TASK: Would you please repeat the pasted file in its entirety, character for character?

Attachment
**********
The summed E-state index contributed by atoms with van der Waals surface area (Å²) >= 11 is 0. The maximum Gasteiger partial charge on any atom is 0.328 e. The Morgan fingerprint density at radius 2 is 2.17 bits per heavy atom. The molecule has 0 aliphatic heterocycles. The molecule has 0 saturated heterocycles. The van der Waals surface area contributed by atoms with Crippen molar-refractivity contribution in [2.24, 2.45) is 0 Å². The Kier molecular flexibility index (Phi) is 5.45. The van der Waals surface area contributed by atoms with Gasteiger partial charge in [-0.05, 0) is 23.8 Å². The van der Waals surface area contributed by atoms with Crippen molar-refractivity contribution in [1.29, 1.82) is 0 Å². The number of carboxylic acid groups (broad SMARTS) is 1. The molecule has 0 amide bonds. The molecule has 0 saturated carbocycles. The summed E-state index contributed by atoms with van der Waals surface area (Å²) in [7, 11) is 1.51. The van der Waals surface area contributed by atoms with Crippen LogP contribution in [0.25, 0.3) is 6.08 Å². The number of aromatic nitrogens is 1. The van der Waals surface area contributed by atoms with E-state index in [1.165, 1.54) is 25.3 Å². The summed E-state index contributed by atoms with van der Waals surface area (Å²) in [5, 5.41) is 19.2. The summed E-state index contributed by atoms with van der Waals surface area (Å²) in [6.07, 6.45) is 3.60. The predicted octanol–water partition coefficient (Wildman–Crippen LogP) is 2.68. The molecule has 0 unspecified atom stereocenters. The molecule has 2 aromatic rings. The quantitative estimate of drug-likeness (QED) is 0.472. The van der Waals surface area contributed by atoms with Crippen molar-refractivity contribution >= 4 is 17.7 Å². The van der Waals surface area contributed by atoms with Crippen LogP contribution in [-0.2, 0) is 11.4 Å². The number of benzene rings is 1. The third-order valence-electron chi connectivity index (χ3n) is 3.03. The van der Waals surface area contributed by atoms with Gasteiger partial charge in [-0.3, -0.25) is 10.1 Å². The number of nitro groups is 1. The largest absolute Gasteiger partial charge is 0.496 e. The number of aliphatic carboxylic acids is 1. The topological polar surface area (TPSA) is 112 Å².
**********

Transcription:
The summed E-state index contributed by atoms with van der Waals surface area (Å²) >= 11 is 0. The maximum Gasteiger partial charge on any atom is 0.328 e. The Morgan fingerprint density at radius 2 is 2.17 bits per heavy atom. The molecule has 0 aliphatic heterocycles. The molecule has 0 saturated heterocycles. The van der Waals surface area contributed by atoms with Crippen molar-refractivity contribution in [2.24, 2.45) is 0 Å². The Kier molecular flexibility index (Phi) is 5.45. The van der Waals surface area contributed by atoms with Gasteiger partial charge in [-0.05, 0) is 23.8 Å². The van der Waals surface area contributed by atoms with Crippen molar-refractivity contribution in [1.29, 1.82) is 0 Å². The number of carboxylic acid groups (broad SMARTS) is 1. The molecule has 0 amide bonds. The molecule has 0 saturated carbocycles. The summed E-state index contributed by atoms with van der Waals surface area (Å²) in [7, 11) is 1.51. The van der Waals surface area contributed by atoms with Crippen LogP contribution in [0.25, 0.3) is 6.08 Å². The number of aromatic nitrogens is 1. The van der Waals surface area contributed by atoms with E-state index in [1.165, 1.54) is 25.3 Å². The summed E-state index contributed by atoms with van der Waals surface area (Å²) in [5, 5.41) is 19.2. The summed E-state index contributed by atoms with van der Waals surface area (Å²) in [6.07, 6.45) is 3.60. The predicted octanol–water partition coefficient (Wildman–Crippen LogP) is 2.68. The molecule has 0 unspecified atom stereocenters. The molecule has 2 aromatic rings. The quantitative estimate of drug-likeness (QED) is 0.472. The van der Waals surface area contributed by atoms with Crippen molar-refractivity contribution >= 4 is 17.7 Å². The van der Waals surface area contributed by atoms with Crippen LogP contribution in [-0.2, 0) is 11.4 Å². The number of benzene rings is 1. The third-order valence-electron chi connectivity index (χ3n) is 3.03. The van der Waals surface area contributed by atoms with Gasteiger partial charge in [-0.3, -0.25) is 10.1 Å². The number of nitro groups is 1. The largest absolute Gasteiger partial charge is 0.496 e. The number of aliphatic carboxylic acids is 1. The topological polar surface area (TPSA) is 112 Å².